BY KENT DARR, Senior Staff Writer, Business Record
Friday, September 14, 2018 6:00 AM
A couple of weeks ago, when it was little more than a rumor that Younkers and all of the other brands under the house of Bon-Ton would be reborn out of liquidation, retail specialist Laura Rowley did some speculating on what form that retail operation might take.
Online retail was a possibility — though she was quick to point out that retail at street level has strong vital signs. What caught my attention was her suggestion that many of the large spaces left vacant by bankrupt retailers, such as Younkers, could be replaced by online operations that could have a brick-and-mortar store with room left over for storage or warehouse space.
Such a setup would allow them to close the last mile in the delivery chain. Rowley and other retail specialists — Greater Des Moines developer Richard Hurd comes immediately to mind — point out that the delivery of goods ordered online is an inefficient process. A big reason Amazon bought Whole Foods was to close that gap, she said.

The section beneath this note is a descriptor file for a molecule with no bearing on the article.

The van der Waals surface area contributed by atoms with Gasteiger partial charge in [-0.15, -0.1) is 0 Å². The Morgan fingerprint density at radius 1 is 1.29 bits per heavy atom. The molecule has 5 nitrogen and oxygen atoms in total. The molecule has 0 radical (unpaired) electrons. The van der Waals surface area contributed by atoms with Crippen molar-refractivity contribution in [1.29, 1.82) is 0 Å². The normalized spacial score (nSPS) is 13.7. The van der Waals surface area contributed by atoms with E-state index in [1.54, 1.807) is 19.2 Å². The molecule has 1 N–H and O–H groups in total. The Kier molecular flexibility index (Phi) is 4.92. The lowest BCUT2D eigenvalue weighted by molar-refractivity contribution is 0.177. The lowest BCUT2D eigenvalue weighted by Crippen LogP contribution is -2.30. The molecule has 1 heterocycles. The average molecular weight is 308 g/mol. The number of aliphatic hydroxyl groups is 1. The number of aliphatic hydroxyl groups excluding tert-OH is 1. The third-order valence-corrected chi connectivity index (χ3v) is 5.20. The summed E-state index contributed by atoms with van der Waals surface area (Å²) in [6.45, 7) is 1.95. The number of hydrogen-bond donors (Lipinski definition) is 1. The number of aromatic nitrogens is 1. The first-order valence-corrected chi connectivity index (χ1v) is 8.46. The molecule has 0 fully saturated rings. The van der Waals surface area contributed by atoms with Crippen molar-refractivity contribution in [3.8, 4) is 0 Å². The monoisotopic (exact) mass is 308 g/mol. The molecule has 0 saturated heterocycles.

A few days later, news broke that an Indiana company planned to buy the Bon-Ton operations, with most sales occurring online. Under that scenario, a brick-and-mortar presence could be a possibility.
Rowley also talked a lot during an interview prior to speaking at an event sponsored by the Greater Des Moines Partnership about experiential retail. It is important to millennials, she said, who spend so much time with their smartphones that they need to add some excitement to their lives, even if they’re just shopping for a T-shirt.
The local example that stands out is Mainframe Studios, the nonprofit operation that provides inexpensive studio space to a range of artists.
Mainframe has an open house every month that involves a community event — Rowley attended a yoga class — that leaves time for browsing the studios.
“It was really smart,” she said. “You have fitness activities and social activities and entertainment, and then you mix retail in with that.”
We expect a lot, maybe too much, out of retailers, Rowley said.
“I think it’s a big ask of retailers because retail is incredibly hard,” she said. “You have to work your supply chain just right to have your product in the right place, and now you have to be like Ringling Brothers Barnum and Bailey Circus.”